Canadian inflation eased to seven per cent in August, Statistics Canada said on Tuesday.
After inflation rose to a 40-year high of 8.1 percent earlier this summer, economists expect the rate to reach 7.3 percent.
Instead, the rate fell more than most expected because gasoline got so cheap this month.
Gas prices fell 9.6 percent in August from a month earlier. This is the biggest one-month drop in gasoline prices since April 2020, when the pandemic began.
Even as gasoline got a little cheaper, food prices continued their rise — with grocery prices rising 10.8 percent over the past year.
This is the fastest increase in the general grocery bill since 1981.
“Food supplies continued to be impacted by multiple factors, including extreme weather, high input costs, Russia’s attack on Ukraine and supply chain disruptions,” the data agency said.
The price of edible fats and oils has risen by nearly 28 per cent in the past year, while prices of coffee and tea have risen by over 13 per cent. Bakery products have grown by more than 13 percent in the last 12 months.
While grocery bills show no signs of getting smaller, other price increases are beginning to slow, with shelter costs rising 6.6 percent over the past year.
On a month-on-month basis, the inflation rate decreased by 0.3 percent. This is the largest monthly cool-down since 2020. And so-called core inflation — which strips out volatile items like food and energy — fell to 5.2 percent from 5.4 percent last month.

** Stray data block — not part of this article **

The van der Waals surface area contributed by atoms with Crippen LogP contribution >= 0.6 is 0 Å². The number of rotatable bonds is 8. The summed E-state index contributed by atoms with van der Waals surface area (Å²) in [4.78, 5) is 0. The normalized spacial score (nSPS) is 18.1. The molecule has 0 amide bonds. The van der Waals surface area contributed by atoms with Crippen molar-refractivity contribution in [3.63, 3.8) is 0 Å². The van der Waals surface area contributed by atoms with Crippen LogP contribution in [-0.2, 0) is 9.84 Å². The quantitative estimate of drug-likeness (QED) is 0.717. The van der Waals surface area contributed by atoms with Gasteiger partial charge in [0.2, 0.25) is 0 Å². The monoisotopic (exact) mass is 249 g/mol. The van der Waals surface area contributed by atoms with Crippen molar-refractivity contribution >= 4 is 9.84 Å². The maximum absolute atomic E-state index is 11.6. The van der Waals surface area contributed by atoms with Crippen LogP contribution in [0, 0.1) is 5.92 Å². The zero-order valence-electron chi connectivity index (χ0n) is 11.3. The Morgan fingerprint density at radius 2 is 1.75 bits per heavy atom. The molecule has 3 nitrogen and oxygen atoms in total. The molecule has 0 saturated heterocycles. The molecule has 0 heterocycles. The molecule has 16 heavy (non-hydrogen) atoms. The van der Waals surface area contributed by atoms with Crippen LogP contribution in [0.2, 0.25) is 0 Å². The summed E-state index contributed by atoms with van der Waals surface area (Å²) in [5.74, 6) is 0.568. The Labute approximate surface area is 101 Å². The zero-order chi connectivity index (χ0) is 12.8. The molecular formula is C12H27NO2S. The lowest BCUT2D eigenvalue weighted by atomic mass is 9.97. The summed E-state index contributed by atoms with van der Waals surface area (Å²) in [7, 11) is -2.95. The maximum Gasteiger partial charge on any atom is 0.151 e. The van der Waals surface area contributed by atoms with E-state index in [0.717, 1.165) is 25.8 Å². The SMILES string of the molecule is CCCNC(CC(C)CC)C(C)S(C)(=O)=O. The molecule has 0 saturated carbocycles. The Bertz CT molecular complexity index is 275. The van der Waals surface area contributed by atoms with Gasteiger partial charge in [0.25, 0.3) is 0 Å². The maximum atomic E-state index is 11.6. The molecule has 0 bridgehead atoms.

“The easing in core inflation provides a strong signal that the Bank of Canada’s rate hikes are having an impact,” said Tu Nguyen, economist with consultancy RSM Canada.
But even at seven percent, the official inflation rate is still twice what the central bank wants to see. That means consumers and borrowers should expect more rate hikes to come.
“Grocery prices are still rising rapidly and rapid wage growth means inflationary pressures remain [so] It’s not yet time to breathe a sigh of relief,” Nguyen said.
Prince Edward Island resident Jennifer Cullen says inflation is out of control for her family. She tries to save money anyway she can, and she says one way she can stretch those pennies is by shopping at vintage and used clothing stores.
“My kids are so active and they grow up so fast, so I’m changing shoes and clothes every couple of months with one of my boys,” she told CBC News while browsing the clothes at Repeats in Charlottetown.
Shop owner Mary Matthews said she’s noticed an uptick in sales of late as families stretch their budgets. Although higher sales are good for her bottom line, her costs are also up, as her inventory costs are double what they were last year.
“It touches all of us,” Matthews said. “Everything costs more.”